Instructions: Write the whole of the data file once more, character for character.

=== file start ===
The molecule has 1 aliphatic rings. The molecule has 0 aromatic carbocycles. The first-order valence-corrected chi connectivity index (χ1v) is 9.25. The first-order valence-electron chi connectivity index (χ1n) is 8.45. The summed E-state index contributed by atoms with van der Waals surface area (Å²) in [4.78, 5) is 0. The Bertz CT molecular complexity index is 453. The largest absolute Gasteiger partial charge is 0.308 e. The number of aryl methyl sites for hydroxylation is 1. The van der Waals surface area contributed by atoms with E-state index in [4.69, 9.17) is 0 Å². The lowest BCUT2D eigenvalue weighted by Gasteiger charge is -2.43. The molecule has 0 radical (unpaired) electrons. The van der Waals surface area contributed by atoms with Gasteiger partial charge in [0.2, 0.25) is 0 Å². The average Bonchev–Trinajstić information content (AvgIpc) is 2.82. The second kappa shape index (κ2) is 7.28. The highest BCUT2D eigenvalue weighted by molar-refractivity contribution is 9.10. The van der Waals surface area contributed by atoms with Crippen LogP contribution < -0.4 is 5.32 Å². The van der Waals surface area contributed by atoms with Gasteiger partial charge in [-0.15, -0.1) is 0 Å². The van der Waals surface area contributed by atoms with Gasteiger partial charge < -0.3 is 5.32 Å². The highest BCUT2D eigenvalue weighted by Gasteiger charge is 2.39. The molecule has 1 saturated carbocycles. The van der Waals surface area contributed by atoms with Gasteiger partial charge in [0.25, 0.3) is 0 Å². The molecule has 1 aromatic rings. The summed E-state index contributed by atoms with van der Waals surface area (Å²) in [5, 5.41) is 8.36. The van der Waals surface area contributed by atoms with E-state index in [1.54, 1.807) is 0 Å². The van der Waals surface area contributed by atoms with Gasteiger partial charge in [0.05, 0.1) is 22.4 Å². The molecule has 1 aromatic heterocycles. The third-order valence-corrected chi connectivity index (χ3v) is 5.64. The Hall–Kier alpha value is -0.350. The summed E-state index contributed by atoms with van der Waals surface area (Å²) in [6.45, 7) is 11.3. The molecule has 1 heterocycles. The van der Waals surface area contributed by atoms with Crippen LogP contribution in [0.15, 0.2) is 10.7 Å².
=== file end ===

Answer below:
The molecule has 1 aliphatic rings. The molecule has 0 aromatic carbocycles. The first-order valence-corrected chi connectivity index (χ1v) is 9.25. The first-order valence-electron chi connectivity index (χ1n) is 8.45. The summed E-state index contributed by atoms with van der Waals surface area (Å²) in [4.78, 5) is 0. The Bertz CT molecular complexity index is 453. The largest absolute Gasteiger partial charge is 0.308 e. The number of aryl methyl sites for hydroxylation is 1. The van der Waals surface area contributed by atoms with E-state index in [4.69, 9.17) is 0 Å². The lowest BCUT2D eigenvalue weighted by Gasteiger charge is -2.43. The molecule has 0 radical (unpaired) electrons. The van der Waals surface area contributed by atoms with Gasteiger partial charge in [0.2, 0.25) is 0 Å². The average Bonchev–Trinajstić information content (AvgIpc) is 2.82. The second kappa shape index (κ2) is 7.28. The highest BCUT2D eigenvalue weighted by molar-refractivity contribution is 9.10. The van der Waals surface area contributed by atoms with Crippen LogP contribution < -0.4 is 5.32 Å². The van der Waals surface area contributed by atoms with Gasteiger partial charge in [-0.15, -0.1) is 0 Å². The van der Waals surface area contributed by atoms with Gasteiger partial charge < -0.3 is 5.32 Å². The highest BCUT2D eigenvalue weighted by Gasteiger charge is 2.39. The molecule has 1 saturated carbocycles. The van der Waals surface area contributed by atoms with Gasteiger partial charge in [0.25, 0.3) is 0 Å². The molecule has 1 aromatic rings. The summed E-state index contributed by atoms with van der Waals surface area (Å²) in [5, 5.41) is 8.36. The van der Waals surface area contributed by atoms with E-state index in [1.54, 1.807) is 0 Å². The van der Waals surface area contributed by atoms with Gasteiger partial charge in [0.05, 0.1) is 22.4 Å². The molecule has 1 aromatic heterocycles. The third-order valence-corrected chi connectivity index (χ3v) is 5.64. The Hall–Kier alpha value is -0.350. The summed E-state index contributed by atoms with van der Waals surface area (Å²) in [6.45, 7) is 11.3. The molecule has 1 heterocycles. The van der Waals surface area contributed by atoms with Crippen LogP contribution in [0.15, 0.2) is 10.7 Å².